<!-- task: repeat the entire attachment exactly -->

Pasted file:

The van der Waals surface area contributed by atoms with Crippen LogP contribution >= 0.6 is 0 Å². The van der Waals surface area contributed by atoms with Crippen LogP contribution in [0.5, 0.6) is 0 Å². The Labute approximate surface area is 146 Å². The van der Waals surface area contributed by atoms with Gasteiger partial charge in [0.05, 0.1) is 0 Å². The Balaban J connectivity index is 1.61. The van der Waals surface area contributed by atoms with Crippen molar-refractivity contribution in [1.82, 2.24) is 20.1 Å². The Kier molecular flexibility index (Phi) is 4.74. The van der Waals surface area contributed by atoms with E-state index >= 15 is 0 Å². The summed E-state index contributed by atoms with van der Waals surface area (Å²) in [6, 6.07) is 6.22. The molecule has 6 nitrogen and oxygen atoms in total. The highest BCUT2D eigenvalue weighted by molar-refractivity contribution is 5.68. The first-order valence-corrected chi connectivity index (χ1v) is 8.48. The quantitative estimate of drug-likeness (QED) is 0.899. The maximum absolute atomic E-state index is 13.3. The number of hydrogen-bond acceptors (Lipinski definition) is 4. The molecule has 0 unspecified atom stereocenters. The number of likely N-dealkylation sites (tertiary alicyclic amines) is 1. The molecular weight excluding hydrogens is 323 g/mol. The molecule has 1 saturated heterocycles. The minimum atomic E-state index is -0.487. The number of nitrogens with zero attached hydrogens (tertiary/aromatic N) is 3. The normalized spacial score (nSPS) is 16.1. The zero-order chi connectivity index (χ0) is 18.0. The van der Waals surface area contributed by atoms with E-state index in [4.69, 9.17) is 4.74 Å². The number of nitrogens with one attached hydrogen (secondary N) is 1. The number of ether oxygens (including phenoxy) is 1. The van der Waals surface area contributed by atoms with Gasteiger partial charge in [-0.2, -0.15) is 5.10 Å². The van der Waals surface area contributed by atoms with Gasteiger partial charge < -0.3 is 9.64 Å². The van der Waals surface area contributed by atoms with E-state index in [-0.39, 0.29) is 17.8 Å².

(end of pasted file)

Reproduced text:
The van der Waals surface area contributed by atoms with Crippen LogP contribution >= 0.6 is 0 Å². The van der Waals surface area contributed by atoms with Crippen LogP contribution in [0.5, 0.6) is 0 Å². The Labute approximate surface area is 146 Å². The van der Waals surface area contributed by atoms with Gasteiger partial charge in [0.05, 0.1) is 0 Å². The Balaban J connectivity index is 1.61. The van der Waals surface area contributed by atoms with Crippen molar-refractivity contribution in [1.82, 2.24) is 20.1 Å². The Kier molecular flexibility index (Phi) is 4.74. The van der Waals surface area contributed by atoms with E-state index >= 15 is 0 Å². The summed E-state index contributed by atoms with van der Waals surface area (Å²) in [6, 6.07) is 6.22. The molecule has 6 nitrogen and oxygen atoms in total. The highest BCUT2D eigenvalue weighted by molar-refractivity contribution is 5.68. The first-order valence-corrected chi connectivity index (χ1v) is 8.48. The quantitative estimate of drug-likeness (QED) is 0.899. The maximum absolute atomic E-state index is 13.3. The number of hydrogen-bond acceptors (Lipinski definition) is 4. The molecule has 0 unspecified atom stereocenters. The number of likely N-dealkylation sites (tertiary alicyclic amines) is 1. The molecular weight excluding hydrogens is 323 g/mol. The molecule has 1 saturated heterocycles. The minimum atomic E-state index is -0.487. The number of nitrogens with zero attached hydrogens (tertiary/aromatic N) is 3. The normalized spacial score (nSPS) is 16.1. The zero-order chi connectivity index (χ0) is 18.0. The van der Waals surface area contributed by atoms with E-state index in [4.69, 9.17) is 4.74 Å². The number of nitrogens with one attached hydrogen (secondary N) is 1. The number of ether oxygens (including phenoxy) is 1. The van der Waals surface area contributed by atoms with Gasteiger partial charge in [-0.2, -0.15) is 5.10 Å². The van der Waals surface area contributed by atoms with Gasteiger partial charge < -0.3 is 9.64 Å². The van der Waals surface area contributed by atoms with E-state index in [-0.39, 0.29) is 17.8 Å².